Hoosiers In The NBA: Oladipo Provides Spark Off The Bench

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I try not to favor any one player when I write this column, but sometimes one former Hoosiers’ situation is a lot more compelling and thus deserves more attention. With Victor Oladipo possibly starting a new phase of his career, I think this week I should focus on how Oladipo has recently made the switch from starter to sixth man and has had immediate success. I will go in-depth on how the switch came about and whether or not this is temporary or for the long haul. I’ll also go over how Eric Gordon, Cody Zeller and Noah Vonleh fit in their teams’ playing rotations, but first let’s dive into Oladipo’s situation and how it has affected the Orlando Magic:

Victor Oladipo: Guard, Orlando Magic:

Games Started:

@ Cleveland (L 117-103): 10 points (5-12 FG), 3 rebounds, 2 assists, steal, turnover, 2 personal fouls, 26 minutes.

Games Off The Bench:

Vs New York (W 100-91): 24 points (5-15 FG)(13-15 FT), 4 rebounds, 2 assists, personal foul, 26 minutes.

Vs Milwaukee (W 114-90): 17 points (7-12 FG)(3-5 FT), 6 rebounds, 9 assists, steal, 2 turnovers, 24 minutes.

Vs Boston (W 110-91): 19 points (5-12 FG)(7-8 FT), 8 rebounds, 6 assists, 2 steals, block, turnover, 4 personal fouls, 30 minutes.

The idea of a healthy Victor Oladipo coming off the bench seems weird at first glance. Here’s a young guard being lauded by some of the game’s best (LeBron James has said many good things while Kevin Durant actually made a comparison to a young Dwyane Wade), but now is watching his role change from starting shooting guard to sixth man.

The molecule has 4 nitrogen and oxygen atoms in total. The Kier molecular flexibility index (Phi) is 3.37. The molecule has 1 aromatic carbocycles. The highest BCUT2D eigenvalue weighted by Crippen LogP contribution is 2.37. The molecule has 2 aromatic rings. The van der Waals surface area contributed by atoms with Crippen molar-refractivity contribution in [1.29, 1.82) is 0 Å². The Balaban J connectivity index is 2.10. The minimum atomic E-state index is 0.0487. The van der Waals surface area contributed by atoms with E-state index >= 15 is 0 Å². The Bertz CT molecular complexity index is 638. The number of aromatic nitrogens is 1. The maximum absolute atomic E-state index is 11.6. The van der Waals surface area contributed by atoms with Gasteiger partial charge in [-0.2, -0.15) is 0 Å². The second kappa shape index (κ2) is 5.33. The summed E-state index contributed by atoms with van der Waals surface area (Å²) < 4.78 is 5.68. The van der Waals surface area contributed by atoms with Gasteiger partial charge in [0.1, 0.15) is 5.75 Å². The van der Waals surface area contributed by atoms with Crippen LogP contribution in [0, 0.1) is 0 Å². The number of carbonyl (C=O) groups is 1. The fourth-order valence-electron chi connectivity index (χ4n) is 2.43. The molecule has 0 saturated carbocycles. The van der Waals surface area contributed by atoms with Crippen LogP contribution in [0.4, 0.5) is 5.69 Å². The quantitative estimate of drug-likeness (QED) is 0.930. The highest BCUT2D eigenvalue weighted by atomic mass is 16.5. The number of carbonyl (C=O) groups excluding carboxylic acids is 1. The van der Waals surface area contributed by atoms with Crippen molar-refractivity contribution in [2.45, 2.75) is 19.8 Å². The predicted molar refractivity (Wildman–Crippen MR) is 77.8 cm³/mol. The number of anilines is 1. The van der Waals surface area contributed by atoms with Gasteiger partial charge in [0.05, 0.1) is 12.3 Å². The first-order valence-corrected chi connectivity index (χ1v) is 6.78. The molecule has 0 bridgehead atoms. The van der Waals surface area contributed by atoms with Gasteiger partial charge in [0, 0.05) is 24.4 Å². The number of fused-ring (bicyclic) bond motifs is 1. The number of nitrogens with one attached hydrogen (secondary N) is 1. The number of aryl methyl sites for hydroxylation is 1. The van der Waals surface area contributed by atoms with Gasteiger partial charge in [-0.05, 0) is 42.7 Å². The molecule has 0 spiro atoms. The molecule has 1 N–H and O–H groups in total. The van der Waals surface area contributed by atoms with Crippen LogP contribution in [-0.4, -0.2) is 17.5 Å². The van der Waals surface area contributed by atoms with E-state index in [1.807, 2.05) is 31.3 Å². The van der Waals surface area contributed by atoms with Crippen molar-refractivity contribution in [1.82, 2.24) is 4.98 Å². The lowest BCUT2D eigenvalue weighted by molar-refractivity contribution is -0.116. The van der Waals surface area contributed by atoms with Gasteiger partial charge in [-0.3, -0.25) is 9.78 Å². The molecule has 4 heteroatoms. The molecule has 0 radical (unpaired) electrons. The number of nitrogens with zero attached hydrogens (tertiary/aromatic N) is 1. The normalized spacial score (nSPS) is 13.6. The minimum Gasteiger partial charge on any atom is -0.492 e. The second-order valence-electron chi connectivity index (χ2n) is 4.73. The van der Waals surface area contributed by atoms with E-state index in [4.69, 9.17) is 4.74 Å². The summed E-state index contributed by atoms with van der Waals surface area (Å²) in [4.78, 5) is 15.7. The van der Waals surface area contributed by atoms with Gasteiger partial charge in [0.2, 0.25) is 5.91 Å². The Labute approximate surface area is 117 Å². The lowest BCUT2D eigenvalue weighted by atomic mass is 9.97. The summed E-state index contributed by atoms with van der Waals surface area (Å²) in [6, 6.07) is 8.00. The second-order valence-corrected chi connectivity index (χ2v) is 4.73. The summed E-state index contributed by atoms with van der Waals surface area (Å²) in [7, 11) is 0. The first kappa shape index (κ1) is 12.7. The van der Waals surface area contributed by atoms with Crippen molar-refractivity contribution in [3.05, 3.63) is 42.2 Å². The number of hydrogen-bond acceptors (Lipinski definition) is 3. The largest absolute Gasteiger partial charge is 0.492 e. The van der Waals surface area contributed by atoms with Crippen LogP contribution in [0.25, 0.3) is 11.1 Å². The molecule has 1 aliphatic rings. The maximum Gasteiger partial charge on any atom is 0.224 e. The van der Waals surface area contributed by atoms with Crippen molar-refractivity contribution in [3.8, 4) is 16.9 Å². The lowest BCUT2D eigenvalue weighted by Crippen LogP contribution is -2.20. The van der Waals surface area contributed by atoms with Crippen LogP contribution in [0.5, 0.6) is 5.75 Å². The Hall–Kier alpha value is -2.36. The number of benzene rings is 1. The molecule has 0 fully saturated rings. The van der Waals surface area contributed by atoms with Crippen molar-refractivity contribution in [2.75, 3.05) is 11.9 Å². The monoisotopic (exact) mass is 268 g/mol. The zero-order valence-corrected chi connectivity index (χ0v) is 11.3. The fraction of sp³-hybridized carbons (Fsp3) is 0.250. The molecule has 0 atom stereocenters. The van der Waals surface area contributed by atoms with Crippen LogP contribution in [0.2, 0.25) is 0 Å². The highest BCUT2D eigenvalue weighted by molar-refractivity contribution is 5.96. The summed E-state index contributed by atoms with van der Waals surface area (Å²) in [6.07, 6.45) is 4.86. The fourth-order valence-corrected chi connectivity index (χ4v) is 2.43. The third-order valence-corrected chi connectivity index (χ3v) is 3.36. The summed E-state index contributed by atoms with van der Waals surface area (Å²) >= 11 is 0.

Yet it has worked wonders as not only is Oladipo playing better (averaging 20 points, 6 rebounds, and 5.7 assists since leaving the starting lineup) but so are the Magic who have won three in a row and are over .500 heading into December for the first time in the post-Dwight Howard era.

While on the outside it looks like Head Coach Scott Skiles benched Oladipo that is far from the truth. If this was a demotion, Oladipo wouldn’t still be playing during crunch time, when you need your five best players on the court. The real reason behind the switch was to not only to inject some energy into the Magic’s second unit, but to also help find a way to get Oladipo to play better. While he has been excellent defensively, Oladipo has been a bricklayer offensively, shooting 36.6% from the floor coming into this week. The Magic’s young and talented backcourt of Oladipo and Elfrid Payton offers a lot of strengths but craters if neither can shoot above 40% (Payton is shooting a just-as-disgusting 37.2% from the floor).